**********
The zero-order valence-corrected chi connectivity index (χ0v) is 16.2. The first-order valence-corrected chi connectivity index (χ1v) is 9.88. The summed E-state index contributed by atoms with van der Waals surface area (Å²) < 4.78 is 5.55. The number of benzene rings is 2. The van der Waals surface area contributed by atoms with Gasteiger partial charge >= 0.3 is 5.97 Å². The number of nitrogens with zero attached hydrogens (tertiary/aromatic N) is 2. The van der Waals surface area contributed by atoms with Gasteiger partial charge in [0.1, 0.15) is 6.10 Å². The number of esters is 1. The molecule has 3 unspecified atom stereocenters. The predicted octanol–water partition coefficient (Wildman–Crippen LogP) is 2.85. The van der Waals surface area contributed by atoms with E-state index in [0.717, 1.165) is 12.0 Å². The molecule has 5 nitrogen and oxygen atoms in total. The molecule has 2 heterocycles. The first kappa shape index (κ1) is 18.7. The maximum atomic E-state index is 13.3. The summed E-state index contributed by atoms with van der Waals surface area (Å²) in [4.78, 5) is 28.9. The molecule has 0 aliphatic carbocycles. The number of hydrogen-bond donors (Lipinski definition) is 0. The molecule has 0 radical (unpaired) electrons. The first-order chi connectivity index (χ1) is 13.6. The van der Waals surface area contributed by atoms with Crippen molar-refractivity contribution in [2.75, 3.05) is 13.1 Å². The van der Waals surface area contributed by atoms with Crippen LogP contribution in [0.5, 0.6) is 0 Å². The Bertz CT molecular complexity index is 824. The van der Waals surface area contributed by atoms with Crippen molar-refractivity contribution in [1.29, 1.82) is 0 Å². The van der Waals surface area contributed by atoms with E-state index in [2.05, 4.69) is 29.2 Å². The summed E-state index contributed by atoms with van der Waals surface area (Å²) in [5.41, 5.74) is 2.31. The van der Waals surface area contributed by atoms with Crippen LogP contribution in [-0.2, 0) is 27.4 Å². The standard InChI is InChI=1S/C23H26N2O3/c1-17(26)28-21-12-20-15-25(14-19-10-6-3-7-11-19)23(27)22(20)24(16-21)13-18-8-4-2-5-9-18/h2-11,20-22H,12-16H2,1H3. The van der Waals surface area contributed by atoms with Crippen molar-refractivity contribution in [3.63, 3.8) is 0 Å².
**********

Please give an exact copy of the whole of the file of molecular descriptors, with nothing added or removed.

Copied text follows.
The zero-order valence-corrected chi connectivity index (χ0v) is 16.2. The first-order valence-corrected chi connectivity index (χ1v) is 9.88. The summed E-state index contributed by atoms with van der Waals surface area (Å²) < 4.78 is 5.55. The number of benzene rings is 2. The van der Waals surface area contributed by atoms with Gasteiger partial charge >= 0.3 is 5.97 Å². The number of nitrogens with zero attached hydrogens (tertiary/aromatic N) is 2. The van der Waals surface area contributed by atoms with Gasteiger partial charge in [0.1, 0.15) is 6.10 Å². The number of esters is 1. The molecule has 3 unspecified atom stereocenters. The predicted octanol–water partition coefficient (Wildman–Crippen LogP) is 2.85. The van der Waals surface area contributed by atoms with E-state index in [0.717, 1.165) is 12.0 Å². The molecule has 5 nitrogen and oxygen atoms in total. The molecule has 2 heterocycles. The first kappa shape index (κ1) is 18.7. The maximum atomic E-state index is 13.3. The summed E-state index contributed by atoms with van der Waals surface area (Å²) in [4.78, 5) is 28.9. The molecule has 0 aliphatic carbocycles. The number of hydrogen-bond donors (Lipinski definition) is 0. The molecule has 0 radical (unpaired) electrons. The first-order chi connectivity index (χ1) is 13.6. The van der Waals surface area contributed by atoms with Crippen molar-refractivity contribution in [2.75, 3.05) is 13.1 Å². The van der Waals surface area contributed by atoms with Crippen LogP contribution in [0.5, 0.6) is 0 Å². The Bertz CT molecular complexity index is 824. The van der Waals surface area contributed by atoms with Crippen molar-refractivity contribution in [1.29, 1.82) is 0 Å². The van der Waals surface area contributed by atoms with E-state index in [2.05, 4.69) is 29.2 Å². The summed E-state index contributed by atoms with van der Waals surface area (Å²) in [5.41, 5.74) is 2.31. The van der Waals surface area contributed by atoms with Crippen LogP contribution in [-0.2, 0) is 27.4 Å². The standard InChI is InChI=1S/C23H26N2O3/c1-17(26)28-21-12-20-15-25(14-19-10-6-3-7-11-19)23(27)22(20)24(16-21)13-18-8-4-2-5-9-18/h2-11,20-22H,12-16H2,1H3. The van der Waals surface area contributed by atoms with Crippen molar-refractivity contribution in [3.63, 3.8) is 0 Å².